Treasuries traded in the tightest range in almost a month after reports showed U.S. companies expanded hiring at a slower-than-forecast pace and a services- industry index declined more than projected, adding to speculation that economic growth is stalling.
Treasuries climbed for a second day as the U.S. auctioned $35 billion in five-year notes to stronger-than average demand amid concern harsh weather may be masking a fundamental slowdown in the economy.
Treasuries fell, pushing 10-year note yields to a two-week high, as the U.S. sold $24 billion of the securities a day after Federal Reserve Chairman Janet Yellen said the central bank remains on course to taper bond purchases.
The U.S. auction of $24 billion of 10-year notes drew the largest share since June of bidders from an investor class that includes foreign central banks as a back- up in yields and concern economic growth is uneven fueled demand for safety.
Treasuries headed for the first monthly decline since August as reports of increased economic growth spurred speculation the Federal Reserve may vote to begin to reduce its bond purchases at a December policy meeting.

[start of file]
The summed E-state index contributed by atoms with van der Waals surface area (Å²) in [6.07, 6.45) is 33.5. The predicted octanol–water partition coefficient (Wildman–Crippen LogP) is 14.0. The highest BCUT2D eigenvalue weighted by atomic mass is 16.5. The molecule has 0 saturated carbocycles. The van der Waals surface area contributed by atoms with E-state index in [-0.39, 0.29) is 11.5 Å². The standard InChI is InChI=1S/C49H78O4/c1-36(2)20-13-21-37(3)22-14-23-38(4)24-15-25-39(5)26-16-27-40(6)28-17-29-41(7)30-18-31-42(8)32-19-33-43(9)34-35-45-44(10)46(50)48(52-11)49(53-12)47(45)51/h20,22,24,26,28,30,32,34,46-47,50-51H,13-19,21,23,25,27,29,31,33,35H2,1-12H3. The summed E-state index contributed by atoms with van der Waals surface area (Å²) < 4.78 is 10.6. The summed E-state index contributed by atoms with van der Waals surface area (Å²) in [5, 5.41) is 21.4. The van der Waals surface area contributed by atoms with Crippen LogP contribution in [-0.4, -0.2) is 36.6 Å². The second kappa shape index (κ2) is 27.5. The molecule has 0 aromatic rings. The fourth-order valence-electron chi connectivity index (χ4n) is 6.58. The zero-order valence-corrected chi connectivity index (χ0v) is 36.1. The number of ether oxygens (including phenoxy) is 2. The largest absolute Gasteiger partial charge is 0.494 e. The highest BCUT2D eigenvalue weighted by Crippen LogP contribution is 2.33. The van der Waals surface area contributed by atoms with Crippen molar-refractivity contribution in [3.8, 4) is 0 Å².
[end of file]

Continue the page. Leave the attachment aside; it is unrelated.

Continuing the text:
Risk appetites in American capital markets diminished amid the U.S. budget impasse, pushing Treasury one-month bill rates to the highest since 2008 and Internet stocks to the biggest losses in two years.
Treasury 10-year notes advanced for a fifth day, the longest streak of gains in almost a year, on speculation low inflation will give the Federal Reserve more flexibility in winding down its government bond-buying program.
Treasuries rose as 10-year note yields at almost the highest levels in eight weeks attracted buyers as Janet Yellen said the U.S. economy must improve before the Federal Reserve can begin slowing bond purchases.